https://www.duolingo.com/Usagiboy7

Fantastic Features We Don't Have In The English Language

Usagiboy7
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edited

Time-Independence
Clusivity
Absolute Direction
Evidentiality (btw I believe Japanese has evidentiality)

This Video talks about those feature in depth.

  1. What do you like about another language that doesn't exist in your native language?

  2. And the question posed in the video at the end is this: Can you think of a brand new language feature that every language should have, but doesn't? So, my language learning, Duo community, can you?

  3. Also, feel free to discuss the four features introduced in the video.

One thing I like about Japanese is that a person can indicate with the grammar whether or not they want feedback on what they are saying. :D

I'd really like a Contexts feature. Something that brought our attention to a multitude of contexts. It would require a whole cultural shift to accommodate it. Often, we aren't asked to state the context in which we are speaking, it is considered, implied. But, I'm doing research on language right now and there are all sorts of contexts and often this is where misunderstandings happened. The speaker and listener are drawing from different contexts when encoding and decoding the message. History (time/place) is a context. Cultures are a context. So, some sort of linguistically embedded situatedness.

What I liked about the video was the absolute direction. I have NO sense of direction. In fact, when I try to calculate directions it is often safest to go with the opposite of my intuition. True story.

2 years ago

34 Comments


https://www.duolingo.com/TheHockeyist

In Russian, there are a whole lot of ways to say "to go" depending on what exactly is going on. It depends on if you are going on foot, going by vehicle, a return trip or a unidirectional trip, a habitual trip, etc., not to mention most verbs have perfective and imperfective aspects. There's always a chapter on "to go" in Russian textbooks, usually titled "Verbs of Motion".

2 years ago

https://www.duolingo.com/bufferz91

polish is very similar here :') i hate it now because i have not mastered it but I'm sure once i have i will appreciate it!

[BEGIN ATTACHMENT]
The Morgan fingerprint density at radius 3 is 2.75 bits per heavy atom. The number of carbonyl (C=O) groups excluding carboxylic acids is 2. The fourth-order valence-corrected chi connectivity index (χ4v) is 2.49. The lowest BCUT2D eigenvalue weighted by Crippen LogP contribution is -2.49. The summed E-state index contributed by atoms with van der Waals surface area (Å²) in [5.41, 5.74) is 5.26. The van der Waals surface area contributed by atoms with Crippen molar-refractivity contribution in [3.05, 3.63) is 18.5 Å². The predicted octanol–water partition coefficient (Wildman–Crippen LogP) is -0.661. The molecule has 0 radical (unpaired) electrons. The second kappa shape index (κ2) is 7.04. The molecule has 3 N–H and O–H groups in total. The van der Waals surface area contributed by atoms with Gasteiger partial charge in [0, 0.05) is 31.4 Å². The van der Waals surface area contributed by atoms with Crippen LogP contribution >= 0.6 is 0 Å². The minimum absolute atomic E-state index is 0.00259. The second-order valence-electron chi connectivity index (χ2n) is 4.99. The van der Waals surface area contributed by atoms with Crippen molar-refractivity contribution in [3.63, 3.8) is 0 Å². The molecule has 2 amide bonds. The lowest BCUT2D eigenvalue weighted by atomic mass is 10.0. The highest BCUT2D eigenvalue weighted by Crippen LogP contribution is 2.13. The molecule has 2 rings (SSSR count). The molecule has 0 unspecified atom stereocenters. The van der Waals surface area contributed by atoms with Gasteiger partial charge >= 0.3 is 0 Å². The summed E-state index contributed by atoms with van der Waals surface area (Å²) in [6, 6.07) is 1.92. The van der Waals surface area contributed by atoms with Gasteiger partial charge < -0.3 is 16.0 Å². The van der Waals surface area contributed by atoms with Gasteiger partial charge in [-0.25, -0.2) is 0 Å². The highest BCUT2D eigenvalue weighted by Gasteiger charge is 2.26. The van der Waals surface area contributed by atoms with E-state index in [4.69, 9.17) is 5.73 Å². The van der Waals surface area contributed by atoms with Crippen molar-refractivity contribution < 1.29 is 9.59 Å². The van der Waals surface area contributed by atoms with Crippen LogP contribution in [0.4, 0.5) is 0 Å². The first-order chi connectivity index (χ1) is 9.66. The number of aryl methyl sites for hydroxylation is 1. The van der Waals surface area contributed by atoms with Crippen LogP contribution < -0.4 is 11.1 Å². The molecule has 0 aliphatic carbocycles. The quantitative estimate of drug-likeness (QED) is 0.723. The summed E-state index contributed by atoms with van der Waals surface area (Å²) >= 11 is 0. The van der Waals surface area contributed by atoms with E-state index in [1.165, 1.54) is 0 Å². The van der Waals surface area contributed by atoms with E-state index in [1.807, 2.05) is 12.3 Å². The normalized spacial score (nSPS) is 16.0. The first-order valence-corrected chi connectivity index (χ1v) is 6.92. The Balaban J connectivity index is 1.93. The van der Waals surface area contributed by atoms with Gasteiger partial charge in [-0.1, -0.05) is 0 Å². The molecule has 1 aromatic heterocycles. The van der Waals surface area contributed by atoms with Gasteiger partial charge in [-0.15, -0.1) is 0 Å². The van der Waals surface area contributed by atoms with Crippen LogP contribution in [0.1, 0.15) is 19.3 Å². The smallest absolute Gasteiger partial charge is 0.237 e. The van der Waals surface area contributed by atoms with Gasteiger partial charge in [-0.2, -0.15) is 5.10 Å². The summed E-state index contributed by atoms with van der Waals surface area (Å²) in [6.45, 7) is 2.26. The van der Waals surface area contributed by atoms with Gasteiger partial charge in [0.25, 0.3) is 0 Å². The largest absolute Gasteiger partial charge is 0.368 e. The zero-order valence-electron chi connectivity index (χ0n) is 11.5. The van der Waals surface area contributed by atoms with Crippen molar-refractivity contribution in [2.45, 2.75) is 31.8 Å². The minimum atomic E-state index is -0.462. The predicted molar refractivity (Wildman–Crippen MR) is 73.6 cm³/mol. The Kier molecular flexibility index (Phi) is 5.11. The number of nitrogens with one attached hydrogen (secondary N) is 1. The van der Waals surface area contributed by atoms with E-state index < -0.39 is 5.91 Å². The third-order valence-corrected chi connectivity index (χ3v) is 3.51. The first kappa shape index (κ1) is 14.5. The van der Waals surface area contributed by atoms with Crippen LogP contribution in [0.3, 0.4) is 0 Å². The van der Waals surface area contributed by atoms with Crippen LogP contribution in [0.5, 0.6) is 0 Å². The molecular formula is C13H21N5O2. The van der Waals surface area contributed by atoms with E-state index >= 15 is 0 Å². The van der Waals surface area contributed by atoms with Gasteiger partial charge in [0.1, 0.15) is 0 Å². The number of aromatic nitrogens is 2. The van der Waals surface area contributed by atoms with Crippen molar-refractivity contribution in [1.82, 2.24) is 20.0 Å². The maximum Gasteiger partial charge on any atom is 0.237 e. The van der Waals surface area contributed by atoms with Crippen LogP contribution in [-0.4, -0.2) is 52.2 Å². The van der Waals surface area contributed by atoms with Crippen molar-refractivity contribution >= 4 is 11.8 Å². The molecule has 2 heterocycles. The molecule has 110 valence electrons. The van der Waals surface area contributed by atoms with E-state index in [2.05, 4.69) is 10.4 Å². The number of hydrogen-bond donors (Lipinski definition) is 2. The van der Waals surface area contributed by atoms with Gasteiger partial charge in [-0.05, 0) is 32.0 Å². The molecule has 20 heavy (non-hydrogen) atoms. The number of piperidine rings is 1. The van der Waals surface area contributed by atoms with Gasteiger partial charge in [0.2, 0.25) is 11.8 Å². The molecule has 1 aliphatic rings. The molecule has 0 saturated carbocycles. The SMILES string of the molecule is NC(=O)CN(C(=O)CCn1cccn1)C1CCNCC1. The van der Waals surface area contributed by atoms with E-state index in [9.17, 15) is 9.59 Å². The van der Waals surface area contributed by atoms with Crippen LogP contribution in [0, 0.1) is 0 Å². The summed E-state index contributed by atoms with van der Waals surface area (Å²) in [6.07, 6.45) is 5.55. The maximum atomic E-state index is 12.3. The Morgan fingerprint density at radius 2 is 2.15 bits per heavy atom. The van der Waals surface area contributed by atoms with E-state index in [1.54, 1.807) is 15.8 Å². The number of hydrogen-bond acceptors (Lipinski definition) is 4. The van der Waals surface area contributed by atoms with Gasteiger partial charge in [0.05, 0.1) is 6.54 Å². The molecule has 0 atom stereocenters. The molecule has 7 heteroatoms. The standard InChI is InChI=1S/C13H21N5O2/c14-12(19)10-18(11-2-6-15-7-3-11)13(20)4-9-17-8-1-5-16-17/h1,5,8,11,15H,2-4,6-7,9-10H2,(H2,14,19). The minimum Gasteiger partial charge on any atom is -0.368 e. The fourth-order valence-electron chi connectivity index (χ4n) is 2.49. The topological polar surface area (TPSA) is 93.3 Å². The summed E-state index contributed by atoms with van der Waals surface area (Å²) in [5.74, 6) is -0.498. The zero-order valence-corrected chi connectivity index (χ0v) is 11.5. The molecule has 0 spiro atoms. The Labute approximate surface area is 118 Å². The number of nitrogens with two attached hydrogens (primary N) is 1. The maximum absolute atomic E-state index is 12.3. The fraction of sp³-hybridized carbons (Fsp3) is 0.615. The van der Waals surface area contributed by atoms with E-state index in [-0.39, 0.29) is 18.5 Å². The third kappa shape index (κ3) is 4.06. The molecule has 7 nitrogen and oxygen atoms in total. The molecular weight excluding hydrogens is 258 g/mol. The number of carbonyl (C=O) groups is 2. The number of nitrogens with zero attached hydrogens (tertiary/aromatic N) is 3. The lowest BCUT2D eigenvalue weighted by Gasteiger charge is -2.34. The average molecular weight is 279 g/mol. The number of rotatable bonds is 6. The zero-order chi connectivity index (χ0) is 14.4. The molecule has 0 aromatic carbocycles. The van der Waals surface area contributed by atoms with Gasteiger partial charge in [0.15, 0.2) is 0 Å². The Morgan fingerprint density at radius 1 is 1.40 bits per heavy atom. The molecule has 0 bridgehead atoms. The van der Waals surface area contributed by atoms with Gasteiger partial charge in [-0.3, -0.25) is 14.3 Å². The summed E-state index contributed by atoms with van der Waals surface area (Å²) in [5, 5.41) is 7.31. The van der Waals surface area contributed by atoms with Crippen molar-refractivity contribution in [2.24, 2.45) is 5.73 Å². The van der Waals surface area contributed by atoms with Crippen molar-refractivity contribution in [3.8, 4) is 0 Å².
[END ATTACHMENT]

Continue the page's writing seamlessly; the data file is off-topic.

2 years ago

https://www.duolingo.com/TheHockeyist

I know what it's like. Good luck!

2 years ago

https://www.duolingo.com/MattMoran01

Yes, in polish, there can be 6 different ways to say the same word

2 years ago

https://www.duolingo.com/rachael.cr3
rachael.cr3
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Ohhhh, verbs of motion. That brings me back to the most frustrating days of my college Russian classes. Shudder. I still don't quite have them straight.

2 years ago

https://www.duolingo.com/TheHockeyist

I'm getting there.

2 years ago

https://www.duolingo.com/RikSha
RikSha
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Don't I know it! Facing skill 'verbs of motion' is even worse than 'adverbs'.

2 years ago

https://www.duolingo.com/TheHockeyist

Yep. Adverbs don't change their forms at all!

2 years ago

https://www.duolingo.com/b05aplmun.ca
b05aplmun.ca
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Inclusive and exclusive forms of "we."

2 years ago

https://www.duolingo.com/LucBE
LucBE
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Cherokee!

2 years ago

https://www.duolingo.com/Kunstkritik
Kunstkritik
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How do you answer a negated question?

In german and some other languages you can say a form of yes that implies that "yes you did something"

  • A: Du hast deine Hausaufgaben nicht gemacht, oder?
  • B: Doch!

translation: A: You didn't do your homework, did you? B: Yes, (I did)

In english it seems like you have to add more stuff to your answer or otherwise it could be

  • "yes, (I didn't do my homework)" or "yes (I did)" OR
  • no, I did my homework or "no I didn't"
2 years ago

https://www.duolingo.com/bufferz91